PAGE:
Don’t get me wrong - it’s not harsh or firm to the point of being uncomfortable, but it could be softened off, I reckon. To me, it seems Kia Australia’s chassis and steering tuning team is placing too much emphasis on making cars to please reviewers and rev heads - a lighter touch wouldn’t have gone astray here.
The 1.6-litre turbo engine is certainly peppier than the non-turbo engine, especially in the mid-range. And while the transmission shifts smoothly and quickly at higher speeds, and will apparently learn your driving style - but I think it might take some human learning too, as it can be sluggish from a standstill.
The Kluger arrives from the US with seven airbags, ABS, stability and traction controls and rear parking sensors.
The 2018 Kluger is really about the battery of new safety features in the lower models. Added to the GX and GXL are pre-collision warning, forward AEB, lane departure warning, active cruise and auto high beam. GXLs also pick up a blind spot monitor and rear cross traffic alert. As you can imagine, the Grande has the lot.
There are three top-tether anchors for the middle row as well as two ISOFIX points.
As before, the ANCAP safety rating stands at a maximum five stars, awarded in November 2016.
The Kia Seltos 2020 model range hasn’t yet been crash test rated by ANCAP - but based on the current stipulations around safety tech, you can expect a four-star rating on S and Sport models, and a five-star score for the Sport+ and GT Line variants.
It’s a similar thing to what happened with the Cerato. The entry level models come with a form of camera-based low-speed auto emergency braking (AEB) with car and pedestrian detection, lane keeping assist, and driver attention warning.
Kia has once again chosen to offer optional safety equipment on the entry S and Sport grades, priced at $1000. It consists of upgraded AEB (high speed with car, pedestrian and cyclist detection), as well as adaptive cruise control, Driver Attention Alert+, an electronic parking brake, electric folding mirrors, auto up and down driver’s window and 15-inch rear disc brakes (to accommodate the electronic park brake).
The Sport+ variant also includes blind-spot monitoring with intervention to stop you from merging into someone if you don’t heed the warning, as well as rear cross-traffic alert with auto braking.
And the top-end GT Line further adds “Safe Exit Alert” (warns occupants if they’re about to open their door onto a hazard) and “Lane Following Assist” (which centres the car in the lane more actively than the standard lane-keep system).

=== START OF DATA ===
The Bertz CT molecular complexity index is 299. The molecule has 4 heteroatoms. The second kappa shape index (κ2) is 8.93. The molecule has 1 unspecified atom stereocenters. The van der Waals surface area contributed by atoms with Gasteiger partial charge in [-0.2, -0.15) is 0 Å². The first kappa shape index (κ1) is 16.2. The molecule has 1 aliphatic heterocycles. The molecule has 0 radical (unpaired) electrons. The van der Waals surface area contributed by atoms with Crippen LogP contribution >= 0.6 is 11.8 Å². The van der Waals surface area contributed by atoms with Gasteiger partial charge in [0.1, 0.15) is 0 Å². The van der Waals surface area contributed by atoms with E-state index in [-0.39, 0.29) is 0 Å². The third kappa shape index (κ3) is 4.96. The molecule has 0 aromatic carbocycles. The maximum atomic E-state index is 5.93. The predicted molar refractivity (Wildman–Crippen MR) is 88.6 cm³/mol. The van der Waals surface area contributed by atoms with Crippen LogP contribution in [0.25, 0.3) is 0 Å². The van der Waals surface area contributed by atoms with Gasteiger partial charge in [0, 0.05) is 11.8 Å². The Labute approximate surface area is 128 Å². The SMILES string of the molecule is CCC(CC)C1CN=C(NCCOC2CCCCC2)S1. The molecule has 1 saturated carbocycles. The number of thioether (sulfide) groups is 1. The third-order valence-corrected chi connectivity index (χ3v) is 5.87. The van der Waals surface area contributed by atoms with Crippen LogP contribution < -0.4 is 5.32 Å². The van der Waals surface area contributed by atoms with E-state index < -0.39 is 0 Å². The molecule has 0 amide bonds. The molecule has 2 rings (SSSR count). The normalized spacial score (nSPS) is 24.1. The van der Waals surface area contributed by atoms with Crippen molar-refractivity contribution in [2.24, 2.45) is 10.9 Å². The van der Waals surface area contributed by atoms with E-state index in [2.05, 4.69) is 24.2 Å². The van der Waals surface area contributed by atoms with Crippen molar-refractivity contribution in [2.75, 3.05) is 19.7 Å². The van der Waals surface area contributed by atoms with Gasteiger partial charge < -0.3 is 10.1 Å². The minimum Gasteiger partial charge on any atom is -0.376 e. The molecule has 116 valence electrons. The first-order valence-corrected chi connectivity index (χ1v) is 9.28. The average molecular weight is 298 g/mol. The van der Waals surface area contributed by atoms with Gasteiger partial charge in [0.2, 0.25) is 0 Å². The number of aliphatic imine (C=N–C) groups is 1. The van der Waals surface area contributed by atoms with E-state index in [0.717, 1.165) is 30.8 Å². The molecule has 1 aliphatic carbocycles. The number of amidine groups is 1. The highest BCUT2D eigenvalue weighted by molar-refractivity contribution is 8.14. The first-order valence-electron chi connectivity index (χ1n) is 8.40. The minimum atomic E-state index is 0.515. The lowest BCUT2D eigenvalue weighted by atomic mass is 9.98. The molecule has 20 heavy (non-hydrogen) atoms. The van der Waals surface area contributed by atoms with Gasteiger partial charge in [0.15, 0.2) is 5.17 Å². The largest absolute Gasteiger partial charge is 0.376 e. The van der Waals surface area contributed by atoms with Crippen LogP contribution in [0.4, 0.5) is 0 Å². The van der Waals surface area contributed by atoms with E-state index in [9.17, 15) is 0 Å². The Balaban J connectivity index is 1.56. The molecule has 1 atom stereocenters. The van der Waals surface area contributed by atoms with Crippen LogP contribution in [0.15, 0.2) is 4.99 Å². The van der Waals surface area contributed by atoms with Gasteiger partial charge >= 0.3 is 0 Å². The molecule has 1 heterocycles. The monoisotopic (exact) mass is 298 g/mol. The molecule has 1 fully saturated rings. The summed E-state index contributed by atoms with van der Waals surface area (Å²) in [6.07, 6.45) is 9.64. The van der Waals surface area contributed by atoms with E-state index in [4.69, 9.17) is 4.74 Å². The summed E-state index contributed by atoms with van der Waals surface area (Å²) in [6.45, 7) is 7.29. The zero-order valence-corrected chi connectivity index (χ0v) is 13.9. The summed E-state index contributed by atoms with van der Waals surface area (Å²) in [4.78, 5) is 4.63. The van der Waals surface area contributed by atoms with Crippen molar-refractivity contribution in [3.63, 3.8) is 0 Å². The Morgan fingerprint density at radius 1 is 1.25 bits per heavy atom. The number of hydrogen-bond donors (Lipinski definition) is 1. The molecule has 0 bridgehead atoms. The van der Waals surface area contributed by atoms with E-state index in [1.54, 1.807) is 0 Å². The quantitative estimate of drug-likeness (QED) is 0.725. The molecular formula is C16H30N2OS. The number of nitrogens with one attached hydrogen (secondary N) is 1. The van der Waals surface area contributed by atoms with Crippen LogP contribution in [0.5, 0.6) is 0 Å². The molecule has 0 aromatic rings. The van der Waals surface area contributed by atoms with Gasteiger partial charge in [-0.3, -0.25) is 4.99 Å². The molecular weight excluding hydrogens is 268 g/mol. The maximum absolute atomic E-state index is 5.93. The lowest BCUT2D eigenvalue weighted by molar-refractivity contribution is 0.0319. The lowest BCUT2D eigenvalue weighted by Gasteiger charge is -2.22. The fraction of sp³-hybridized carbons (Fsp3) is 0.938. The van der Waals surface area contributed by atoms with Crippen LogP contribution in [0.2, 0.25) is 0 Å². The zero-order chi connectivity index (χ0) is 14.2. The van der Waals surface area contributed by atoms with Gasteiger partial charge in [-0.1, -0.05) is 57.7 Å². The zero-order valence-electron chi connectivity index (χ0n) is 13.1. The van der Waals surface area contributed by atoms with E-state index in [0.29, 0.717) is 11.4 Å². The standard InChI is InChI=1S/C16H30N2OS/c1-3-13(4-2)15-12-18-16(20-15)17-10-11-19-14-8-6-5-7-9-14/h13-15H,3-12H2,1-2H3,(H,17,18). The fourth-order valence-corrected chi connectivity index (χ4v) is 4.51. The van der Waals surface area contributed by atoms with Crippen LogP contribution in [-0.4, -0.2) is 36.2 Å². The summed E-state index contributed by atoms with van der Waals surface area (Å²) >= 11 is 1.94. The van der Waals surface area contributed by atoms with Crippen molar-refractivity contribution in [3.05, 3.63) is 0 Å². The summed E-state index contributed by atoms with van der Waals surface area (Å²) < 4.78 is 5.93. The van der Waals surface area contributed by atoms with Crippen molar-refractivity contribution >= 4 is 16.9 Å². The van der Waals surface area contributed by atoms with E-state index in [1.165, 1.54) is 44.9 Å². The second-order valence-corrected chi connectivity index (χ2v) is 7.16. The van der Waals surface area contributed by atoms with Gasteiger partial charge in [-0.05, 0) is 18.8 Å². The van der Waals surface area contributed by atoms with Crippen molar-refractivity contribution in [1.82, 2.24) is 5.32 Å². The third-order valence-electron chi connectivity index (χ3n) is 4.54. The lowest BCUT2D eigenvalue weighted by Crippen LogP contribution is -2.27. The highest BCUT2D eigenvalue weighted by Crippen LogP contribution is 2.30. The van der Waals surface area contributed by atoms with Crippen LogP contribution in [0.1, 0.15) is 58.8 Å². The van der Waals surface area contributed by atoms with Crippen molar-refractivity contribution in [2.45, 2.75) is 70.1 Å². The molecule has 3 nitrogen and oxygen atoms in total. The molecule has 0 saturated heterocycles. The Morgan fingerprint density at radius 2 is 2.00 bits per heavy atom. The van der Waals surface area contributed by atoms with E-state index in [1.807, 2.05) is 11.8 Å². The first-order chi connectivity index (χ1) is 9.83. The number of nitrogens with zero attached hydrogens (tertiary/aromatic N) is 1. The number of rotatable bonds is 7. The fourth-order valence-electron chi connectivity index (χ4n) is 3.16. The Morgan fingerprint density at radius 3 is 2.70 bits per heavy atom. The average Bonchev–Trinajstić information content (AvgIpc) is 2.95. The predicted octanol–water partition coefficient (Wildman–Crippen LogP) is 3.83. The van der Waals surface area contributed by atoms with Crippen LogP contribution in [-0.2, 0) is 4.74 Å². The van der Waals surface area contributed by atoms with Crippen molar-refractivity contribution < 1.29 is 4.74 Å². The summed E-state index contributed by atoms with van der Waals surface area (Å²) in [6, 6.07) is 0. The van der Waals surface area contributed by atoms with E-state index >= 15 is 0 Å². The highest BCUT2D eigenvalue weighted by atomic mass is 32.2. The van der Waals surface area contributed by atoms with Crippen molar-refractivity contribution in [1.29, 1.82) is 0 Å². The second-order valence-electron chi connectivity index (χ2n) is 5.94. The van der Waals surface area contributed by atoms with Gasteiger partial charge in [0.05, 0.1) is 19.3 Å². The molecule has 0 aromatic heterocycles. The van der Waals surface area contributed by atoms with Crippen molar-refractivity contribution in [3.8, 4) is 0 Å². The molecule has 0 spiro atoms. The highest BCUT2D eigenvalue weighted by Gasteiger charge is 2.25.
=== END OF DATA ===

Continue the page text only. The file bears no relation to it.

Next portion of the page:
All models have dual ISOFIX child seat anchors and three top-tether points for baby seats. It comes with six airbags - dual front, front side, and full length curtain.
Where is the Kia Seltos built? For Australia, it’s made in Korea. China has its own domestic market version, and so does India.
Toyota's three year/100,000km warranty also comes with a fixed price servicing plan. It seems the Japanese company can get away with the short warranty because of the long-held reputation for reliability and few problems or faults.
I've certainly never heard complaints from Kluger owners, or Toyota owners generally for that matter. Having said that, Hyundai and Kia both smack Toyota out of the park for warranty length and in Hyundai's case, lifetime fixed price servicing.
Service costs are fixed via Toyota's 'Service Advantage' pricing. For the Kluger you'll pay $180 per service for the first 36 months or 60,000km. You'll have to visit the dealer every six months or 10,000km for the stamp in your owners manual, which is always good for resale value.
Few owners report any genuine issues, such as engine problems or tranmission problems.
As with all Kia models, the ownership program is hard to beat.
There’s a seven-year/unlimited kilometre warranty, which remains the best in the business. That plan is bolstered by a seven-year capped-price service plan with service intervals every 12 months (10,000km for the turbo, 15,000km for the non-turbo).
At the time of writing, Kia Australia hasn’t locked down its servicing costs yet. However, estimate about $380 per year on average for the 2.0-litre model, and $470 per year for the 1.6 turbo. That’s pretty high compared to other brands out there.
But you do get seven years of roadside assist included in the ownership plan, plus for models with sat nav there is 10 years of map updates, too.